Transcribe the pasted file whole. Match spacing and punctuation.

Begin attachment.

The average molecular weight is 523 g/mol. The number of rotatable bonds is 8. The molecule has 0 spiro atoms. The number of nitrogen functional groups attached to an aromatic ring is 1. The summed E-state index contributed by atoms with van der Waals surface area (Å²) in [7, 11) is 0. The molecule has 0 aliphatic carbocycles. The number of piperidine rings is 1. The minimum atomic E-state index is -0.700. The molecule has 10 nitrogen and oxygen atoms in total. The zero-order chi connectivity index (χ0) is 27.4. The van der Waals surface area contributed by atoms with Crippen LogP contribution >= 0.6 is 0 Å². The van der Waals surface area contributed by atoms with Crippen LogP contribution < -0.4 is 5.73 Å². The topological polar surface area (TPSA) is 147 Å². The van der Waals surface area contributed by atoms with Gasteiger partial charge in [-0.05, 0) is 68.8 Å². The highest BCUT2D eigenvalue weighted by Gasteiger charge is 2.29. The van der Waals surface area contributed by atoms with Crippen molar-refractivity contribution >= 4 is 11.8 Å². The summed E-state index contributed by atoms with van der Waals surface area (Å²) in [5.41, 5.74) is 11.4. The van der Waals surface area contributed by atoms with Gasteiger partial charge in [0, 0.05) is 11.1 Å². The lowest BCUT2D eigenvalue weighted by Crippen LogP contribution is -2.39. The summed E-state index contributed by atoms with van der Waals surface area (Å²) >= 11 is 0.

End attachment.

The average molecular weight is 523 g/mol. The number of rotatable bonds is 8. The molecule has 0 spiro atoms. The number of nitrogen functional groups attached to an aromatic ring is 1. The summed E-state index contributed by atoms with van der Waals surface area (Å²) in [7, 11) is 0. The molecule has 0 aliphatic carbocycles. The number of piperidine rings is 1. The minimum atomic E-state index is -0.700. The molecule has 10 nitrogen and oxygen atoms in total. The zero-order chi connectivity index (χ0) is 27.4. The van der Waals surface area contributed by atoms with Crippen LogP contribution >= 0.6 is 0 Å². The van der Waals surface area contributed by atoms with Crippen LogP contribution < -0.4 is 5.73 Å². The topological polar surface area (TPSA) is 147 Å². The van der Waals surface area contributed by atoms with Gasteiger partial charge in [-0.05, 0) is 68.8 Å². The highest BCUT2D eigenvalue weighted by Gasteiger charge is 2.29. The van der Waals surface area contributed by atoms with Crippen molar-refractivity contribution >= 4 is 11.8 Å². The summed E-state index contributed by atoms with van der Waals surface area (Å²) in [5.41, 5.74) is 11.4. The van der Waals surface area contributed by atoms with Gasteiger partial charge in [0, 0.05) is 11.1 Å². The lowest BCUT2D eigenvalue weighted by Crippen LogP contribution is -2.39. The summed E-state index contributed by atoms with van der Waals surface area (Å²) >= 11 is 0.